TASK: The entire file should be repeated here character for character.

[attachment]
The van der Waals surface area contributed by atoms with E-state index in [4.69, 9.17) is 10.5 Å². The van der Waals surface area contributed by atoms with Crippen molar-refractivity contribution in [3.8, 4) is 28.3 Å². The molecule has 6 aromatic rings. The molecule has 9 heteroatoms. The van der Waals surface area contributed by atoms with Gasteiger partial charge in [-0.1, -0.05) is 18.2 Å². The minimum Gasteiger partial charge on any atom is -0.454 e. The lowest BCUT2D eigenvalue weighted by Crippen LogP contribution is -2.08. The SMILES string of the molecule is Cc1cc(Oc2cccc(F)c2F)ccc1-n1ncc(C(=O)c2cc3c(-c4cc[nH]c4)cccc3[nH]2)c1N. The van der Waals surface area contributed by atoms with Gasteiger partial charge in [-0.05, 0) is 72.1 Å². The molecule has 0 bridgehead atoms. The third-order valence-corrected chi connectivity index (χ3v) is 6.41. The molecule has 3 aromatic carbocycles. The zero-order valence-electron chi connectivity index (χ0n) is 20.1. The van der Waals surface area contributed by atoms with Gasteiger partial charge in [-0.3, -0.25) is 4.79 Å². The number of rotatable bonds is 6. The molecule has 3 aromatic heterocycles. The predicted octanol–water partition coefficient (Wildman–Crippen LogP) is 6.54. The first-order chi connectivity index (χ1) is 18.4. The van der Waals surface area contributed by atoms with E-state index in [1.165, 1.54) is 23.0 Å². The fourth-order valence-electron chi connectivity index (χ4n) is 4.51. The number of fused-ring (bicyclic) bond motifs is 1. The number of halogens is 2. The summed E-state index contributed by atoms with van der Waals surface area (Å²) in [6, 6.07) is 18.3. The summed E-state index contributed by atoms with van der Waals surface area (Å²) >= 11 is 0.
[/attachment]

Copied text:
The van der Waals surface area contributed by atoms with E-state index in [4.69, 9.17) is 10.5 Å². The van der Waals surface area contributed by atoms with Crippen molar-refractivity contribution in [3.8, 4) is 28.3 Å². The molecule has 6 aromatic rings. The molecule has 9 heteroatoms. The van der Waals surface area contributed by atoms with Gasteiger partial charge in [-0.1, -0.05) is 18.2 Å². The minimum Gasteiger partial charge on any atom is -0.454 e. The lowest BCUT2D eigenvalue weighted by Crippen LogP contribution is -2.08. The SMILES string of the molecule is Cc1cc(Oc2cccc(F)c2F)ccc1-n1ncc(C(=O)c2cc3c(-c4cc[nH]c4)cccc3[nH]2)c1N. The van der Waals surface area contributed by atoms with Gasteiger partial charge in [-0.05, 0) is 72.1 Å². The molecule has 0 bridgehead atoms. The third-order valence-corrected chi connectivity index (χ3v) is 6.41. The molecule has 3 aromatic carbocycles. The zero-order valence-electron chi connectivity index (χ0n) is 20.1. The van der Waals surface area contributed by atoms with Gasteiger partial charge in [-0.3, -0.25) is 4.79 Å². The number of rotatable bonds is 6. The molecule has 3 aromatic heterocycles. The predicted octanol–water partition coefficient (Wildman–Crippen LogP) is 6.54. The first-order chi connectivity index (χ1) is 18.4. The van der Waals surface area contributed by atoms with E-state index in [1.165, 1.54) is 23.0 Å². The fourth-order valence-electron chi connectivity index (χ4n) is 4.51. The number of fused-ring (bicyclic) bond motifs is 1. The number of halogens is 2. The summed E-state index contributed by atoms with van der Waals surface area (Å²) in [6, 6.07) is 18.3. The summed E-state index contributed by atoms with van der Waals surface area (Å²) >= 11 is 0.